Two financial advisers have faced the wrath of ASIC, one of whom arranged the unlawful early release of approximately $1.7m of superannuation benefits.
Melbourne-based Simon Turudia has been banned from providing financial services for six years for the illegal early super release misdemeanour, which affected 35 clients between August 2010 and November 2011.
According to ASIC, Turudia established investment accounts for clients into which their superannuation benefits were paid, and subsequently withdrawn by clients when required.
He was found by the regulator to have engaged in “misleading and deceptive conduct by manipulating rollover request procedures allowing his clients early access to their superannuation savings”.
Commenting on the case, ASIC commissioner Peter Kell noted that “those who seek to promote and benefit from unlawful early release of superannuation schemes have no place in the financial services industry”.
ASIC was alerted to Mr Turudia’s conduct by AMP in January 2012, by which time AMP had revoked his status as an authorised representative.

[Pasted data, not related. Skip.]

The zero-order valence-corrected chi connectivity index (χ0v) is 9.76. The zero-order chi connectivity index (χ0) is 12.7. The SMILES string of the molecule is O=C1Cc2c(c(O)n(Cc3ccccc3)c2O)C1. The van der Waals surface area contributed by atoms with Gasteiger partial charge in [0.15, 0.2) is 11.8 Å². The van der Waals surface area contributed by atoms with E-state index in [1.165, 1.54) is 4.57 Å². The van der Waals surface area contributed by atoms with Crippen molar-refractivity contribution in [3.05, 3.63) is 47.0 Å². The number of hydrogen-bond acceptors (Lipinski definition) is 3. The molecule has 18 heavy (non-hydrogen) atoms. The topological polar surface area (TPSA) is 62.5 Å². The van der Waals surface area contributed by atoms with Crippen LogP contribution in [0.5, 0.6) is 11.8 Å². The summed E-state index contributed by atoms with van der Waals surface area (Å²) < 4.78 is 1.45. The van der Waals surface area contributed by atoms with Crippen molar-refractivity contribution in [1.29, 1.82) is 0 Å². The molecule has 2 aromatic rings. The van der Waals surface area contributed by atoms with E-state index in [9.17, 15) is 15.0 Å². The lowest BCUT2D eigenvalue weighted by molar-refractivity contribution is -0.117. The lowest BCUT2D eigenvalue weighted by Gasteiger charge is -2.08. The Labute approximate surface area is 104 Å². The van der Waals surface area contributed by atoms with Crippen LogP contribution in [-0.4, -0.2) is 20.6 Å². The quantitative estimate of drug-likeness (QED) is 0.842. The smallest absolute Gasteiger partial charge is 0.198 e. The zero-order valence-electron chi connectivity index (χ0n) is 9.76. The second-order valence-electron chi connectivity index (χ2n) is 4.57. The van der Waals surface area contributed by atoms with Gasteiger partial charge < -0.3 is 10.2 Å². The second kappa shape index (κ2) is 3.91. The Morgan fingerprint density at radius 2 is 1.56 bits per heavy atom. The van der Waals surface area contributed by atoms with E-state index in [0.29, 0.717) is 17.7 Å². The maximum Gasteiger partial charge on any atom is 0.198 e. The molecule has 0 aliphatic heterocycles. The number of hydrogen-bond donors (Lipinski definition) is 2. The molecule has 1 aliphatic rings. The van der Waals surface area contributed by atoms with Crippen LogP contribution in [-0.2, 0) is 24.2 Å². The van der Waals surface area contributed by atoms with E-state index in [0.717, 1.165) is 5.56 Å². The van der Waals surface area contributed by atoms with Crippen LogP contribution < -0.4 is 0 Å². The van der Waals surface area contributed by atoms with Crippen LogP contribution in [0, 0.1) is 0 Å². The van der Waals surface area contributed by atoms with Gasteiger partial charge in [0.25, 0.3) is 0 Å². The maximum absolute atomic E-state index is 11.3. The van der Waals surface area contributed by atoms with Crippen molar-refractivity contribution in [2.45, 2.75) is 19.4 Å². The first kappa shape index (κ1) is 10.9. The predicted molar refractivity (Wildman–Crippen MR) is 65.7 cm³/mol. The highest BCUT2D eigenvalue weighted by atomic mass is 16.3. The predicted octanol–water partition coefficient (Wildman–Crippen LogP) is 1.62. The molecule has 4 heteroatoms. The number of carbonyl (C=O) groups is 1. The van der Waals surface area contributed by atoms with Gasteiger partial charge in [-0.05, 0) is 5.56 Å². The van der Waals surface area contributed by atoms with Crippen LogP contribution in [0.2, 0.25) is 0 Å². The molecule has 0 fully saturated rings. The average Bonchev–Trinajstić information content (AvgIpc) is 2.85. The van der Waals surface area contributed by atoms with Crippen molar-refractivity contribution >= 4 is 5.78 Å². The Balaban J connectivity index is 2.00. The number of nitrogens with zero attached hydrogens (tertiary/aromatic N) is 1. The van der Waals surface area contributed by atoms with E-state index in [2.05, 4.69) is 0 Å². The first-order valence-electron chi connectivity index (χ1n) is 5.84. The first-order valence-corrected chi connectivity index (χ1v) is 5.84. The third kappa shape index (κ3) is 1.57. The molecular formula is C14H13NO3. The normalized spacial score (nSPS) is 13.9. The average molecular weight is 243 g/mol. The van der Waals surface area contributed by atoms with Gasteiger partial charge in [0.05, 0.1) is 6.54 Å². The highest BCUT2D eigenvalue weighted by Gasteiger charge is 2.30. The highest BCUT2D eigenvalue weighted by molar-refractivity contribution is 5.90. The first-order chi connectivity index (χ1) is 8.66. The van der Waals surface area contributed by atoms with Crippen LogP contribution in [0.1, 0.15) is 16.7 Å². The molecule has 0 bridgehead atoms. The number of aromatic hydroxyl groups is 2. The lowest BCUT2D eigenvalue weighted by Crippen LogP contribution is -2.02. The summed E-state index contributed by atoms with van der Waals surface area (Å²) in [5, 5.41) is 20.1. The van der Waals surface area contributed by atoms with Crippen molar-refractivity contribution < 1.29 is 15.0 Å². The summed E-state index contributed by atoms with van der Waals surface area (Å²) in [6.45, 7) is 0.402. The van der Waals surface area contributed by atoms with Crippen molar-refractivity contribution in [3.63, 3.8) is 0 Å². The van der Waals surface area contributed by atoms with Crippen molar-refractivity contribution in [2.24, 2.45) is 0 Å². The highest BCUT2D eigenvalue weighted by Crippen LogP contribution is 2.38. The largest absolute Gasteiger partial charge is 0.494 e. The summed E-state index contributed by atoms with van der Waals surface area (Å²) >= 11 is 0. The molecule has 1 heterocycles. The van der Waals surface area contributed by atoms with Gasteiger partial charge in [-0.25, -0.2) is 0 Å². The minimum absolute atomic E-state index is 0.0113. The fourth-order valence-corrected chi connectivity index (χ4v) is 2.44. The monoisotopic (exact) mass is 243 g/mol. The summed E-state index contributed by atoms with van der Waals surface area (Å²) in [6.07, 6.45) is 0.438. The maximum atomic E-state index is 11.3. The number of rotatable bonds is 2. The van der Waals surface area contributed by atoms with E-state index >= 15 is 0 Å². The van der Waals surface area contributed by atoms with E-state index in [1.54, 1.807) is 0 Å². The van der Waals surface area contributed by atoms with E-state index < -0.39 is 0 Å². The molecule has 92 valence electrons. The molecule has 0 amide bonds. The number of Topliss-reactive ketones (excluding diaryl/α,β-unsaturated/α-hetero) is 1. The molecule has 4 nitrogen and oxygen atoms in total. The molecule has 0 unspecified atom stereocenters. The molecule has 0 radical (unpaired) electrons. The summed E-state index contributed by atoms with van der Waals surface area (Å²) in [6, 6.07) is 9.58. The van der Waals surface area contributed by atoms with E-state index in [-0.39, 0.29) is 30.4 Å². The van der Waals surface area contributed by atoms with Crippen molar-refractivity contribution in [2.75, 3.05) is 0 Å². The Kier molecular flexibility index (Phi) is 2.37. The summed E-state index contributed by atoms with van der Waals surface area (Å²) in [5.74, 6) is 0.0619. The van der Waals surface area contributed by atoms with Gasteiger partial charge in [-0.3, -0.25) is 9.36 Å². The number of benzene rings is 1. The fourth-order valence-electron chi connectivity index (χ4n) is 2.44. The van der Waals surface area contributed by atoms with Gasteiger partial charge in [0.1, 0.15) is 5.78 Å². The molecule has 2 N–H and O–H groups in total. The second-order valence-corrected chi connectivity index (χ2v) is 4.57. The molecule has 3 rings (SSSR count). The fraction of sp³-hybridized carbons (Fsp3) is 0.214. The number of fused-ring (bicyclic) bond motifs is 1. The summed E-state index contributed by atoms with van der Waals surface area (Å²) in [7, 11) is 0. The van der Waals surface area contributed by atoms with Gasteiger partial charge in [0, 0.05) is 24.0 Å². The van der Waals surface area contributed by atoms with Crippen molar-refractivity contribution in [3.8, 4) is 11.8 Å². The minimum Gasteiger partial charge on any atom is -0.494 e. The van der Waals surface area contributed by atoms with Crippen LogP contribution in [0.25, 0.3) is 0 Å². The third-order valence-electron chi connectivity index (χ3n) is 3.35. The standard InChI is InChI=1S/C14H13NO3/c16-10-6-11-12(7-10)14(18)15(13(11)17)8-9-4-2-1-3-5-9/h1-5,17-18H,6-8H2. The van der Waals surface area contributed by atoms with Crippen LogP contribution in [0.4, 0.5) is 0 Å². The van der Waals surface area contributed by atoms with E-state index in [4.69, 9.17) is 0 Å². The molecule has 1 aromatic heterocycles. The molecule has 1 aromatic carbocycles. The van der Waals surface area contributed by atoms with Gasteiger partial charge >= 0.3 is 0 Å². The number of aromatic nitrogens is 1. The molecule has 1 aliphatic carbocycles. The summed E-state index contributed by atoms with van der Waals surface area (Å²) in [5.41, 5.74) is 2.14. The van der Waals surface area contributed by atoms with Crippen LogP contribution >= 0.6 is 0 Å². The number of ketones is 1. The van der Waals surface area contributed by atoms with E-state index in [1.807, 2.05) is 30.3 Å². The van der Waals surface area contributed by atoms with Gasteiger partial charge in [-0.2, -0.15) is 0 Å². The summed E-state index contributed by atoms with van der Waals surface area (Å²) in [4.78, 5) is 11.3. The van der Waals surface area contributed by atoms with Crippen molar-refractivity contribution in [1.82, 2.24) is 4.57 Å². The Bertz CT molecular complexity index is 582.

Meanwhile, Victorian financial adviser Peter Raymond Holt, of Balwyn North, has been banned from providing financial services for three years for failing to comply with numerous financial services laws.
ASIC found that Holt, who was a director and authorised representative of Holt Norman & Co Pty Ltd, and the responsible officer of Holt Norman & Co’s AFS licence, failed to:
The regulator also found that Holt failed to:
■have a reasonable basis for the advice he gave to retail clients;
■adequately disclose the costs and benefits that may be lost in switching a client’s superannuation; and
■ensure the business maintained professional indemnity insurance.
ASIC cancelled the AFS licence of Holt Norman & Co on 19 September 2012.
“Those who provide financial advice must comply with all aspects of these laws, and, if they do not, ASIC will not hesitate in removing them from the industry,” said Kell.
Both men have the right to lodge an application with the Administrative Appeals Tribunal for a review of ASIC’s decision.